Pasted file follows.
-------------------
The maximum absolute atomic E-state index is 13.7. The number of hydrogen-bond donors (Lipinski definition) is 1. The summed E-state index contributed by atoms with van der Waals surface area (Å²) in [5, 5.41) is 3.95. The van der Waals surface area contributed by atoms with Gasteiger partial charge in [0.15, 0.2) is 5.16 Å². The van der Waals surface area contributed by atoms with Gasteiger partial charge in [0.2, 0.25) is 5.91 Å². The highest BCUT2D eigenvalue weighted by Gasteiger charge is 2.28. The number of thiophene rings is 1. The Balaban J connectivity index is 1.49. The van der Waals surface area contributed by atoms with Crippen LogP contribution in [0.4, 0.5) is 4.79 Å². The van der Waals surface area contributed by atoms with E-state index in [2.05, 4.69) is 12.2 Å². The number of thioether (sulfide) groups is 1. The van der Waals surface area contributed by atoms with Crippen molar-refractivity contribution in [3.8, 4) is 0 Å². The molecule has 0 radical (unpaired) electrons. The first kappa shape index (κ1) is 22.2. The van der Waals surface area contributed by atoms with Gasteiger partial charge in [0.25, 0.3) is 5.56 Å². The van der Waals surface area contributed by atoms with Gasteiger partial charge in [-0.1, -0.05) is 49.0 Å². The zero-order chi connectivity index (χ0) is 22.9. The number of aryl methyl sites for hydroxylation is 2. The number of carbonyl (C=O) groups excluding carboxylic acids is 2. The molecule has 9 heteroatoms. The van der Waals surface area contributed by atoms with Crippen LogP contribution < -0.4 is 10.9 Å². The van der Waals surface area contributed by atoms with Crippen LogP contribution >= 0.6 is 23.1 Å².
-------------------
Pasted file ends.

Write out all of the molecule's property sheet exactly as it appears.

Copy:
The maximum absolute atomic E-state index is 13.7. The number of hydrogen-bond donors (Lipinski definition) is 1. The summed E-state index contributed by atoms with van der Waals surface area (Å²) in [5, 5.41) is 3.95. The van der Waals surface area contributed by atoms with Gasteiger partial charge in [0.15, 0.2) is 5.16 Å². The van der Waals surface area contributed by atoms with Gasteiger partial charge in [0.2, 0.25) is 5.91 Å². The highest BCUT2D eigenvalue weighted by Gasteiger charge is 2.28. The number of thiophene rings is 1. The Balaban J connectivity index is 1.49. The van der Waals surface area contributed by atoms with Crippen LogP contribution in [0.4, 0.5) is 4.79 Å². The van der Waals surface area contributed by atoms with E-state index in [2.05, 4.69) is 12.2 Å². The number of thioether (sulfide) groups is 1. The van der Waals surface area contributed by atoms with Crippen molar-refractivity contribution in [3.8, 4) is 0 Å². The molecule has 0 radical (unpaired) electrons. The first kappa shape index (κ1) is 22.2. The van der Waals surface area contributed by atoms with Gasteiger partial charge in [0.25, 0.3) is 5.56 Å². The van der Waals surface area contributed by atoms with Gasteiger partial charge in [-0.1, -0.05) is 49.0 Å². The zero-order chi connectivity index (χ0) is 22.9. The number of aryl methyl sites for hydroxylation is 2. The number of carbonyl (C=O) groups excluding carboxylic acids is 2. The molecule has 9 heteroatoms. The van der Waals surface area contributed by atoms with Crippen LogP contribution < -0.4 is 10.9 Å². The van der Waals surface area contributed by atoms with Crippen LogP contribution >= 0.6 is 23.1 Å².